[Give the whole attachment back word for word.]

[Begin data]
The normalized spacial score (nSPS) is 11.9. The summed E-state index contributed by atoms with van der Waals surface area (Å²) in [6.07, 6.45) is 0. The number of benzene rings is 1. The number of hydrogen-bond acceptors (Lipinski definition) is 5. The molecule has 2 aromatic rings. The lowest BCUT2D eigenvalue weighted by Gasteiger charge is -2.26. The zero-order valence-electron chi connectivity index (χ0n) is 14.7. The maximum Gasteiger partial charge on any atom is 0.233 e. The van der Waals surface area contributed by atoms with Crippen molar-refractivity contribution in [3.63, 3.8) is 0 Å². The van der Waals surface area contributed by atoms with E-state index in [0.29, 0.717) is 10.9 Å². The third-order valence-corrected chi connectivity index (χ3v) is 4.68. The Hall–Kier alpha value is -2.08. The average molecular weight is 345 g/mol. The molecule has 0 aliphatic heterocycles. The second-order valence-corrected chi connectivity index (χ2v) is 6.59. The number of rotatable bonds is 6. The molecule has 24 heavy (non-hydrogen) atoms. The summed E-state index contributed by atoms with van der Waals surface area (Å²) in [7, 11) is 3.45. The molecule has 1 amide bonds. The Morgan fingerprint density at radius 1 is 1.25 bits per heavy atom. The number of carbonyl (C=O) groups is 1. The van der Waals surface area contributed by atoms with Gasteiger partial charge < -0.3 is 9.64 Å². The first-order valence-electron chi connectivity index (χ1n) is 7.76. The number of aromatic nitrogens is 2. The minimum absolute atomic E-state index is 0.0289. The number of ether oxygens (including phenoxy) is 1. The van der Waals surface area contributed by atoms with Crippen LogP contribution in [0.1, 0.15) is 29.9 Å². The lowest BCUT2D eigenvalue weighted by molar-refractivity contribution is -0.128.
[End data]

The normalized spacial score (nSPS) is 11.9. The summed E-state index contributed by atoms with van der Waals surface area (Å²) in [6.07, 6.45) is 0. The number of benzene rings is 1. The number of hydrogen-bond acceptors (Lipinski definition) is 5. The molecule has 2 aromatic rings. The lowest BCUT2D eigenvalue weighted by Gasteiger charge is -2.26. The zero-order valence-electron chi connectivity index (χ0n) is 14.7. The maximum Gasteiger partial charge on any atom is 0.233 e. The van der Waals surface area contributed by atoms with Crippen molar-refractivity contribution in [3.63, 3.8) is 0 Å². The van der Waals surface area contributed by atoms with E-state index in [0.29, 0.717) is 10.9 Å². The third-order valence-corrected chi connectivity index (χ3v) is 4.68. The Hall–Kier alpha value is -2.08. The average molecular weight is 345 g/mol. The molecule has 0 aliphatic heterocycles. The second-order valence-corrected chi connectivity index (χ2v) is 6.59. The number of rotatable bonds is 6. The molecule has 24 heavy (non-hydrogen) atoms. The summed E-state index contributed by atoms with van der Waals surface area (Å²) in [7, 11) is 3.45. The molecule has 1 amide bonds. The Morgan fingerprint density at radius 1 is 1.25 bits per heavy atom. The number of carbonyl (C=O) groups is 1. The van der Waals surface area contributed by atoms with Gasteiger partial charge < -0.3 is 9.64 Å². The first-order valence-electron chi connectivity index (χ1n) is 7.76. The number of aromatic nitrogens is 2. The minimum absolute atomic E-state index is 0.0289. The number of ether oxygens (including phenoxy) is 1. The van der Waals surface area contributed by atoms with Crippen LogP contribution in [0.1, 0.15) is 29.9 Å². The lowest BCUT2D eigenvalue weighted by molar-refractivity contribution is -0.128.